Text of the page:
True. But if you're the licensee and you are subject to upwards of a $325,000 fine for one instance, we need a that tells us very clearly: These words aren't allowed regardless of the context. Now I could also make a lot of arguments (that) First Amendment rights someday should be extended to broadcasters. But today they're not. And the courts in the past have differentiated between a paid service such as cable or a satellite-delivered format ... and free over-the-air Federal Communications Commission-licensed broadcast stations.

Since you bring up the First Amendment, it says, "Congress shall make no law ... abridging the freedom of speech." That seems pretty clear.

It is, but we all know the famous cases about you can't yell "fire" in a crowded theater. So I'm not a lawyer, but as I understand the decisions involved here, what they said was the broad signal is so ubiquitous into the home that there can be limits during certain hours because children are so present. My frustration as a broadcaster is: Fine, on the TV front, that takes care of the first four channels. Now what do you do for the other 396 that are ubiquitous in the home either through cable or satellite?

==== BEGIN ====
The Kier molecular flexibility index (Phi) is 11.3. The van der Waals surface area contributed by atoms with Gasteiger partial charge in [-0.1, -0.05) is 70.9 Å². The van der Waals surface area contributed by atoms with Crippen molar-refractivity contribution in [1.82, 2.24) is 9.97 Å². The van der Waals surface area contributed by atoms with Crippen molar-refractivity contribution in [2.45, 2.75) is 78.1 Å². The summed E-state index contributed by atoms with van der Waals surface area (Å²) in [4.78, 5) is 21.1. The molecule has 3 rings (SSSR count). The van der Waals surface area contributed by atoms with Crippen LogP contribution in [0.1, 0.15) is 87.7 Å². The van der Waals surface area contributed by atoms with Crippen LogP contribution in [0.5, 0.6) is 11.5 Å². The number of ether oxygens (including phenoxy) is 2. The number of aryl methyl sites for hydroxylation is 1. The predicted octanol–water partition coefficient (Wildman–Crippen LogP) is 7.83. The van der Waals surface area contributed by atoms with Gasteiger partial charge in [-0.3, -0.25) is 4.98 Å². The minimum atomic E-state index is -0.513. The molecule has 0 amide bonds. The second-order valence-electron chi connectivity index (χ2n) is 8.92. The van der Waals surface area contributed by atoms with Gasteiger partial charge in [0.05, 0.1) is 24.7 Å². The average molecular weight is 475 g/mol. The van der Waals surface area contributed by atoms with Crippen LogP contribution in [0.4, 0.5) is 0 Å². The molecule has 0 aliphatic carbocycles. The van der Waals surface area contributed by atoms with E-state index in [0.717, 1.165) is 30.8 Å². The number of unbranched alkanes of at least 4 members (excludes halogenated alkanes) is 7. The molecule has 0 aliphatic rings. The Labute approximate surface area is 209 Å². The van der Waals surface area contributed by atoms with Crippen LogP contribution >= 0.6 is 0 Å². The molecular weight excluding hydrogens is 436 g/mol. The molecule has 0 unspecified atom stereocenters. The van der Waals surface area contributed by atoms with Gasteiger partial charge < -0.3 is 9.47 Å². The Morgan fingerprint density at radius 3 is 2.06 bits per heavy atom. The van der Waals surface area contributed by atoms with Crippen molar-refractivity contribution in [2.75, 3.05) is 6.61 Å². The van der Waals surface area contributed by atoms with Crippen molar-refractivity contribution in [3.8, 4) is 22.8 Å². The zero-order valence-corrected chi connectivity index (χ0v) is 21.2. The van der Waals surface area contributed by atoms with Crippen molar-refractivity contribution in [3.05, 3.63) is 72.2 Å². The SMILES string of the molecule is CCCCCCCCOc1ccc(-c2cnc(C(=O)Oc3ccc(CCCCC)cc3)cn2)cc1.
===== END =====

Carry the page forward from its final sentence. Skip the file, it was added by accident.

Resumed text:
Do you think the fines will eventually stretch to cable and the satellite?

I actually think they'll probably go the other way. I think eventually a court will throw it all out as a violation of the First Amendment because broadcast programming is no longer the only programming coming into the home. Now again, you still have this differentiation between that which is paid for and that which comes in free, and the courts have hung their hat on that a bit, too. With all these other services coming our way through the Internet, through satellite, through cable and now eventually through your phone service, I think that argument begins to wash away.